Hormones Delay Prostate Cancer Growth
Short-Term Androgen Deprivation Therapy Has Long-Term Benefits
WebMD News Archive
Jan. 2, 2008 -- Short-term hormone therapy to lower testosterone levels can
significantly delay the progression of prostate
cancer in some patients treated with radiation, a study shows.
Just four months of androgen deprivation therapy (ADT) before and during
radiation was found to slow cancer growth by as much as
eight years in patients with high-risk, locally advanced disease. The patients
had either declined or were not considered candidates for longer-term hormonal
treatment, researcher Mack Roach III, MD, of the University of California San
Francisco, tells WebMD.
The findings were reported today in the American Society of Clinical
Oncology (ASCO) publication Journal of Clinical Oncology.
ADT and Heart Risk
The researchers also found no evidence of an increase in heart risk among
the hormone-treated patients, compared with patients treated with radiation
This finding should allay concerns about the treatment raised by a recent
study, Roach tells WebMD.
In mid-October, Harvard researchers reported that short-term ADT prior to
prostate cancer surgery was associated with a more than twofold increase in
death from cardiovascular causes in men with localized disease.
That study did not include patients treated with ADT and radiation, and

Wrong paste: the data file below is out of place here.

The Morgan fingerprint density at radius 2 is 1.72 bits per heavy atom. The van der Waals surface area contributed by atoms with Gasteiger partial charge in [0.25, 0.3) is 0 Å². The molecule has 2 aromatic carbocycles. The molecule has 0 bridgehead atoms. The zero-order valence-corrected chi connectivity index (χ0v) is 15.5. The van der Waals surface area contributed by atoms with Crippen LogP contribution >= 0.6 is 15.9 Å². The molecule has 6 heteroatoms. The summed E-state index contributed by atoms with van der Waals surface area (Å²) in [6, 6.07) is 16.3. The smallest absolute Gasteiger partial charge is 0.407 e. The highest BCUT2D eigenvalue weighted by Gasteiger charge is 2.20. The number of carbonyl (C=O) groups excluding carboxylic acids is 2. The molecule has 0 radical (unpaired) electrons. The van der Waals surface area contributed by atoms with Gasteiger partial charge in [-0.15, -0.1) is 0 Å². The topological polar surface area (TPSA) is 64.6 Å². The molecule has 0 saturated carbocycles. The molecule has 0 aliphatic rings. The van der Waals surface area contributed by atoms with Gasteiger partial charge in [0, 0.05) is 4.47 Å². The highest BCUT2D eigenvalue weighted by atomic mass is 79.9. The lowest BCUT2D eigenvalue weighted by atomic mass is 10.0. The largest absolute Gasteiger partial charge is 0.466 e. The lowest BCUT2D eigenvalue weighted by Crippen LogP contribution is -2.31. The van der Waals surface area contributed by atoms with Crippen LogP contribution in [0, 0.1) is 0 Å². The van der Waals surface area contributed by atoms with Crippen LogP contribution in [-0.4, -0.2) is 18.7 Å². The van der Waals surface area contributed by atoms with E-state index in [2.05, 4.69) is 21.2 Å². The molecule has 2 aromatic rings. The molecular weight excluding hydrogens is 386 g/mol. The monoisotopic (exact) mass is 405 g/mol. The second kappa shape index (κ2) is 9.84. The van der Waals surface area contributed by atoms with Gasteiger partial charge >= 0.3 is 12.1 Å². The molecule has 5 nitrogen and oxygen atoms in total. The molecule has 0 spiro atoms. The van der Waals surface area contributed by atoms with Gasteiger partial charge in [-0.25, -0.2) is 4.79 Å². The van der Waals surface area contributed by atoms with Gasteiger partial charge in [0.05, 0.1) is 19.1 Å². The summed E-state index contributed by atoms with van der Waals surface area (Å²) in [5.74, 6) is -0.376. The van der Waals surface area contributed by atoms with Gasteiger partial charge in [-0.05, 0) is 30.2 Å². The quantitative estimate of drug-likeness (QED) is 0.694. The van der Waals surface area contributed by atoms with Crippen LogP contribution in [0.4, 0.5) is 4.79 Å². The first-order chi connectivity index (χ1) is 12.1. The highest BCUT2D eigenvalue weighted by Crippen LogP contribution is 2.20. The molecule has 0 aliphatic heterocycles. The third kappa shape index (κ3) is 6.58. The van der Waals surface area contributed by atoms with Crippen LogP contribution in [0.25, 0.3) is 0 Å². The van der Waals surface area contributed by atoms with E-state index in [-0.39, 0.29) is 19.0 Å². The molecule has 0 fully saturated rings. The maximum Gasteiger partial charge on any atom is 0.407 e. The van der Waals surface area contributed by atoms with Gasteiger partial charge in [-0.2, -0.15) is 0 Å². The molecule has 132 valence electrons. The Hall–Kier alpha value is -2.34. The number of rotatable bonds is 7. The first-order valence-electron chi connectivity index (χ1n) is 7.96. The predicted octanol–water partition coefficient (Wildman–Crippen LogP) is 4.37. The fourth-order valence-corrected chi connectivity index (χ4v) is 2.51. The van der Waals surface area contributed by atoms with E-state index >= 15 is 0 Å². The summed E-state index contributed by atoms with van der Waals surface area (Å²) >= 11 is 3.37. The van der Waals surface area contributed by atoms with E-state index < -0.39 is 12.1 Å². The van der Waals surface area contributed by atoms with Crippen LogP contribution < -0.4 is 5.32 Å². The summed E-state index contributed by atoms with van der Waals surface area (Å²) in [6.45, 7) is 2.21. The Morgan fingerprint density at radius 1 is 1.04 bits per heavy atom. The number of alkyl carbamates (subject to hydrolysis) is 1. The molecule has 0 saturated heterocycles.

there is no clinical evidence of an increase in cardiovascular risk in these
patients, Roach says.
"Our findings clearly show that the benefits [of short-term hormone
treatment] outweigh the risks in this group of patients," Roach tells
WebMD. "If there is an increase in heart
attack risk, we didn't see it in this long-term follow-up."
8-Year Delay in Progression
The goal of ADT is to lower levels of the male sex hormones, which fuel the
growth of prostate cancer.
Long-term hormone suppression of two years or more has been shown to improve
survival in prostate cancer patients treated with radiation who are considered
high risk due to high tumor burden, high prostate-specific antigen (PSA)
scores, or other prognostic indicators.
But long-term ADT is also associated with an increased risk for
osteoporosis, diabetes, and other health problems.
In an effort to assess the risks vs. benefits of shorter-term ATD, Roach and
colleagues followed 456 older men with high-risk prostate cancer for 13